You have to be there to hear the music of the universe
Comet Catalina is currently coursing through the eastern sky just “below” the handle of the Big Dipper. Visible with the aid of binoculars or a small telescope (good time to try out that Christmas gift?), the comet is a fuzzy blur in the night sky. Although making its closest approach to earth on January 17th, the comet is still thousands of miles away and is no threat for a collision. That’s because out in the Oort Cloud, 2.4 trillion miles away, a nudge from what scientists think is an invisible Brown Dwarf star — three times the size of Jupiter – changed this and many other comets’ trajectories. A little shift with significant repercussions – like that butterfly wing we hear about that might be responsible for weather changes half a world away.
Small, seemingly insignificant details can make a difference. One shoe squashing a spark could prevent a massive forest fire. One degree changes rain to treacherous ice. Something that escapes our notice in a guestroom could spell the difference between happiness and dissatisfaction.
That’s why we devote the off-season here at Spruce Point Inn to going over the checklist that we keep of “the little things.” Sometimes they result from a guest comment; sometimes they’re part of our rigorous work plan that cycles through everything from linens to hardware, season after season, year after year. If you’re like us, when we stay in other people’s hotels, the little things add up to the big picture impression that property forms in our heads. Are the baseboards scuffed from the housekeeper’s vacuum? Are the curtains off a few of their hooks? Is the bathroom grout dingy?
That grout is one of the least sexy topics for discussion; yet it seems that bathroom tile was created as the innkeeper’s curse – all those straight lines and sharp corners begging for closer inspection when you’re stuck with not much else to look at. You really wonder why custom has adopted the ceramic tile convention when its very installation requires such finesse. Yet regrouting the bathroom tile at Spruce Point Inn is one of our winter projects – and one we know our guests will notice; one that has the potential to nudge the arc of opinion on a favorable trajectory.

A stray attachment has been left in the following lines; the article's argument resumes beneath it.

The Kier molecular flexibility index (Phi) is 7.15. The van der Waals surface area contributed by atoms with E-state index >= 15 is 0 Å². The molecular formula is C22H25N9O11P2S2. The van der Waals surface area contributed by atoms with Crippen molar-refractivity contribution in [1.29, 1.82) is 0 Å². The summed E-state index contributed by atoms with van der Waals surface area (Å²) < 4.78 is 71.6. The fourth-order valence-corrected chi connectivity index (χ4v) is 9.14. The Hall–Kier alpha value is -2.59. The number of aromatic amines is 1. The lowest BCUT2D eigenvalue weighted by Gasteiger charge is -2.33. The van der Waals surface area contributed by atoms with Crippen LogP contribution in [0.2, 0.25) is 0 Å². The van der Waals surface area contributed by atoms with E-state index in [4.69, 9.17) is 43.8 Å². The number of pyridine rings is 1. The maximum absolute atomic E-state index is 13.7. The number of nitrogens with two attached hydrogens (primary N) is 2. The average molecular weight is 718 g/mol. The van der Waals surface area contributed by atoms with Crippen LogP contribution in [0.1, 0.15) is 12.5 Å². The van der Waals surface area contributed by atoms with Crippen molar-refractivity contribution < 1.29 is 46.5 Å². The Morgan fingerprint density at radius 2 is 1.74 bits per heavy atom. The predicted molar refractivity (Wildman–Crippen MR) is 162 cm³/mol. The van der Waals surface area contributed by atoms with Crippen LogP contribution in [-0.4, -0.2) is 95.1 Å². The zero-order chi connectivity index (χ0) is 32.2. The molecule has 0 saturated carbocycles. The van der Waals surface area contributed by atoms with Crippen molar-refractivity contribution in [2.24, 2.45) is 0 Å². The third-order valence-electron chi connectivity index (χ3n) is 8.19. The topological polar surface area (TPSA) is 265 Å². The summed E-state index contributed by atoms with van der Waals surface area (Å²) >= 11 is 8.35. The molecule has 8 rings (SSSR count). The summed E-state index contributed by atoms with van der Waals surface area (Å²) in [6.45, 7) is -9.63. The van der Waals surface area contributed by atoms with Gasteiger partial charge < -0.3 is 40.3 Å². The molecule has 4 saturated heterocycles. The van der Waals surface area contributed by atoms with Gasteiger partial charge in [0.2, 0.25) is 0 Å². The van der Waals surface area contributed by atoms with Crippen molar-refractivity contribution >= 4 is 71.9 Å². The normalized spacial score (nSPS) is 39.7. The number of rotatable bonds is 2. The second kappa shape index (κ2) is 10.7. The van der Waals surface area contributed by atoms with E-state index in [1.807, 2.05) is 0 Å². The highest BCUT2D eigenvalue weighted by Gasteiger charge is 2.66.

Travelers speak of the potential for discovery when they choose destinations for their precious leisure time. Parents seek the places that will resonate with their young. Like our photography workshop expert David Marx, we all look for the new vista, new light, a new perspective (internal as well as external) when we travel. Sometimes, an observation as simple as the violet twilight over the ocean or a shell glinting in the shallows on the beach is enough to register the moment as a timeless memory that stays with us – even influences the way we think about other things in our lives – long after the moment passes. The effect reverberates “echoing down the timeline” long after the butterfly is flown. We know those moments happen here at Spruce Point Inn all the time. Each returning guest is drawn to this place on the coast of Maine from a different point in time and place; each is activated by a memory or experience that bears repeating. A strain of a familiar song that resonates on the heartstrings.
We think the secret to innkeeping is ensuring all the little details on which memories hinge are on the right path. We set the stage and welcome discoveries in every way we can.
The only trick is, you have to be there in person for the experience that could change your outlook; you can’t see it on your smartphone or google the app. Like the comet, you have to pass close by for the universe to give you a nudge.